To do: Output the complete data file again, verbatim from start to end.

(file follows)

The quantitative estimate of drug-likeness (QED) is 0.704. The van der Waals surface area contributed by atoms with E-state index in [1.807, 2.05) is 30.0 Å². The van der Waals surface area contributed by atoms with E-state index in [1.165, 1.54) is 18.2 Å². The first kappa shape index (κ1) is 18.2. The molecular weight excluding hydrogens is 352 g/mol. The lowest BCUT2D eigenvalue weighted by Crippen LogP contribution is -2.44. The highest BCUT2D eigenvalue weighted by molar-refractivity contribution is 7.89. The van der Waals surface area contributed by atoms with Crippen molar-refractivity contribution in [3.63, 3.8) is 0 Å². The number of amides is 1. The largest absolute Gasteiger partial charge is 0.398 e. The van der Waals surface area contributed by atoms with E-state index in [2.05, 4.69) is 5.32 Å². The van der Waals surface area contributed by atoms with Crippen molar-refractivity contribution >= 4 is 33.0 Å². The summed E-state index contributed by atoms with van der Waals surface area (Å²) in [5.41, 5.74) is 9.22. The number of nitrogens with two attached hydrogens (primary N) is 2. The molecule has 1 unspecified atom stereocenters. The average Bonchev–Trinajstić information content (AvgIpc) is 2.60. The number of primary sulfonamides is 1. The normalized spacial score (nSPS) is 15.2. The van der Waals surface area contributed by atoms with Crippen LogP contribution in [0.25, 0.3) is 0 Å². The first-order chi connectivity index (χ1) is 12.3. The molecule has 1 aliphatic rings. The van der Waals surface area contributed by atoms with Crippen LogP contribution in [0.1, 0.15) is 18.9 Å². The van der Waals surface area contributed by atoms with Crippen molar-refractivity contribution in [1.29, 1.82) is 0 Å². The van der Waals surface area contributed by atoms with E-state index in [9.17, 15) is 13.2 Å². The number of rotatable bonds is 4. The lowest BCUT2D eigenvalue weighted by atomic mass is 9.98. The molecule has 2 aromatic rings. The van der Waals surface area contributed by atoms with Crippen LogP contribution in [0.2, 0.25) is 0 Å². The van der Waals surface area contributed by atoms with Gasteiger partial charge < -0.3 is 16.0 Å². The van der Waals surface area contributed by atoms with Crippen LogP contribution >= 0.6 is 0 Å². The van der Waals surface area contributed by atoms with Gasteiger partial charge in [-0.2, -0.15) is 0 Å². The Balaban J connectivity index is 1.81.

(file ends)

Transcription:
The quantitative estimate of drug-likeness (QED) is 0.704. The van der Waals surface area contributed by atoms with E-state index in [1.807, 2.05) is 30.0 Å². The van der Waals surface area contributed by atoms with E-state index in [1.165, 1.54) is 18.2 Å². The first kappa shape index (κ1) is 18.2. The molecular weight excluding hydrogens is 352 g/mol. The lowest BCUT2D eigenvalue weighted by Crippen LogP contribution is -2.44. The highest BCUT2D eigenvalue weighted by molar-refractivity contribution is 7.89. The van der Waals surface area contributed by atoms with Crippen molar-refractivity contribution in [3.63, 3.8) is 0 Å². The number of amides is 1. The largest absolute Gasteiger partial charge is 0.398 e. The van der Waals surface area contributed by atoms with E-state index in [2.05, 4.69) is 5.32 Å². The van der Waals surface area contributed by atoms with Crippen molar-refractivity contribution >= 4 is 33.0 Å². The summed E-state index contributed by atoms with van der Waals surface area (Å²) in [5.41, 5.74) is 9.22. The number of nitrogens with two attached hydrogens (primary N) is 2. The molecule has 1 unspecified atom stereocenters. The average Bonchev–Trinajstić information content (AvgIpc) is 2.60. The number of primary sulfonamides is 1. The normalized spacial score (nSPS) is 15.2. The van der Waals surface area contributed by atoms with Crippen LogP contribution in [0.25, 0.3) is 0 Å². The first-order chi connectivity index (χ1) is 12.3. The molecule has 1 aliphatic rings. The van der Waals surface area contributed by atoms with Crippen LogP contribution in [0.1, 0.15) is 18.9 Å². The van der Waals surface area contributed by atoms with Crippen molar-refractivity contribution in [1.29, 1.82) is 0 Å². The van der Waals surface area contributed by atoms with E-state index in [9.17, 15) is 13.2 Å². The number of rotatable bonds is 4. The lowest BCUT2D eigenvalue weighted by atomic mass is 9.98. The molecule has 2 aromatic rings. The van der Waals surface area contributed by atoms with Crippen LogP contribution in [0.2, 0.25) is 0 Å². The van der Waals surface area contributed by atoms with Gasteiger partial charge < -0.3 is 16.0 Å². The van der Waals surface area contributed by atoms with Crippen LogP contribution >= 0.6 is 0 Å². The van der Waals surface area contributed by atoms with Gasteiger partial charge in [-0.2, -0.15) is 0 Å². The Balaban J connectivity index is 1.81.